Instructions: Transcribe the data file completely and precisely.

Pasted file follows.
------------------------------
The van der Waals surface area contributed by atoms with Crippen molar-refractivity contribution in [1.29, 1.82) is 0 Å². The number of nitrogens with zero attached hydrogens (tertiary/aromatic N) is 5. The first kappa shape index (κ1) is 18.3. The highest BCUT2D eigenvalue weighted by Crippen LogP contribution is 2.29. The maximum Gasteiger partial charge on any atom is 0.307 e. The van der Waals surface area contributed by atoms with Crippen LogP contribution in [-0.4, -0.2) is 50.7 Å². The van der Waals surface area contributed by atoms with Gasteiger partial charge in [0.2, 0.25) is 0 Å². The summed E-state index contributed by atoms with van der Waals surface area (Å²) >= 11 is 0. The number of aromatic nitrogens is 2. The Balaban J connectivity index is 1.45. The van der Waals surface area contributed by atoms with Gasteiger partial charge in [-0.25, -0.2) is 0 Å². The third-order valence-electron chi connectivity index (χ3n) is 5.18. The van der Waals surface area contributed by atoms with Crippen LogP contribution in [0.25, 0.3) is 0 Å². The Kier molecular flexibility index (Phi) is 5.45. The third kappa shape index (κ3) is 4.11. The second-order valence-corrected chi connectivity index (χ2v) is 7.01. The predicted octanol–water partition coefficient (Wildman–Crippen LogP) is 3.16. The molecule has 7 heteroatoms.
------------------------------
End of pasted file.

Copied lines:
The van der Waals surface area contributed by atoms with Crippen molar-refractivity contribution in [1.29, 1.82) is 0 Å². The number of nitrogens with zero attached hydrogens (tertiary/aromatic N) is 5. The first kappa shape index (κ1) is 18.3. The highest BCUT2D eigenvalue weighted by Crippen LogP contribution is 2.29. The maximum Gasteiger partial charge on any atom is 0.307 e. The van der Waals surface area contributed by atoms with Crippen LogP contribution in [-0.4, -0.2) is 50.7 Å². The van der Waals surface area contributed by atoms with Gasteiger partial charge in [0.2, 0.25) is 0 Å². The summed E-state index contributed by atoms with van der Waals surface area (Å²) >= 11 is 0. The number of aromatic nitrogens is 2. The Balaban J connectivity index is 1.45. The van der Waals surface area contributed by atoms with Gasteiger partial charge in [-0.25, -0.2) is 0 Å². The third-order valence-electron chi connectivity index (χ3n) is 5.18. The van der Waals surface area contributed by atoms with Crippen LogP contribution in [0.25, 0.3) is 0 Å². The Kier molecular flexibility index (Phi) is 5.45. The third kappa shape index (κ3) is 4.11. The second-order valence-corrected chi connectivity index (χ2v) is 7.01. The predicted octanol–water partition coefficient (Wildman–Crippen LogP) is 3.16. The molecule has 7 heteroatoms.